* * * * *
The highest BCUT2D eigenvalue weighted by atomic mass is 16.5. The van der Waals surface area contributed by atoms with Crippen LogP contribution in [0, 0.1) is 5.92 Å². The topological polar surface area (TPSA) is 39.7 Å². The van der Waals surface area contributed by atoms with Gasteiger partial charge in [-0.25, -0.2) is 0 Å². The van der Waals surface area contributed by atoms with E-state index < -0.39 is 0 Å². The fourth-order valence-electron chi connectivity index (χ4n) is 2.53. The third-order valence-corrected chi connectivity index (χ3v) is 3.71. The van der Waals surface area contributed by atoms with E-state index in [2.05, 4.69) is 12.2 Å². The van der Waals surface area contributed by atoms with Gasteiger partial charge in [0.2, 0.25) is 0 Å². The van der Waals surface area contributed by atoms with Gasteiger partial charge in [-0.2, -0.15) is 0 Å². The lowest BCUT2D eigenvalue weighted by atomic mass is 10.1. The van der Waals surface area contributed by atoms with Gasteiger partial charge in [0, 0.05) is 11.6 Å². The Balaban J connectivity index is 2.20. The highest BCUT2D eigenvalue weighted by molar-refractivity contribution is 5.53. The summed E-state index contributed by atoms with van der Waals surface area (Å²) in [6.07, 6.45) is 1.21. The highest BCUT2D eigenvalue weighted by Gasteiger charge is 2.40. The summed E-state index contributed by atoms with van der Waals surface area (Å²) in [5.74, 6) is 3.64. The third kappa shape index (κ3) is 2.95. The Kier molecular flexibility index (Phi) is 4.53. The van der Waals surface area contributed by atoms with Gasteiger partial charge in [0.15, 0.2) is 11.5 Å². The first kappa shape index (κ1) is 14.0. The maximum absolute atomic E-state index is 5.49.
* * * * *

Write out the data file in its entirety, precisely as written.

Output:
The highest BCUT2D eigenvalue weighted by atomic mass is 16.5. The van der Waals surface area contributed by atoms with Crippen LogP contribution in [0, 0.1) is 5.92 Å². The topological polar surface area (TPSA) is 39.7 Å². The van der Waals surface area contributed by atoms with Gasteiger partial charge in [-0.25, -0.2) is 0 Å². The van der Waals surface area contributed by atoms with E-state index < -0.39 is 0 Å². The fourth-order valence-electron chi connectivity index (χ4n) is 2.53. The third-order valence-corrected chi connectivity index (χ3v) is 3.71. The van der Waals surface area contributed by atoms with E-state index in [2.05, 4.69) is 12.2 Å². The van der Waals surface area contributed by atoms with Gasteiger partial charge in [0.2, 0.25) is 0 Å². The van der Waals surface area contributed by atoms with Gasteiger partial charge in [-0.2, -0.15) is 0 Å². The lowest BCUT2D eigenvalue weighted by atomic mass is 10.1. The van der Waals surface area contributed by atoms with Gasteiger partial charge in [0, 0.05) is 11.6 Å². The Balaban J connectivity index is 2.20. The highest BCUT2D eigenvalue weighted by molar-refractivity contribution is 5.53. The summed E-state index contributed by atoms with van der Waals surface area (Å²) in [6.07, 6.45) is 1.21. The highest BCUT2D eigenvalue weighted by Gasteiger charge is 2.40. The summed E-state index contributed by atoms with van der Waals surface area (Å²) in [5.74, 6) is 3.64. The third kappa shape index (κ3) is 2.95. The Kier molecular flexibility index (Phi) is 4.53. The van der Waals surface area contributed by atoms with Gasteiger partial charge in [0.15, 0.2) is 11.5 Å². The first kappa shape index (κ1) is 14.0. The maximum absolute atomic E-state index is 5.49.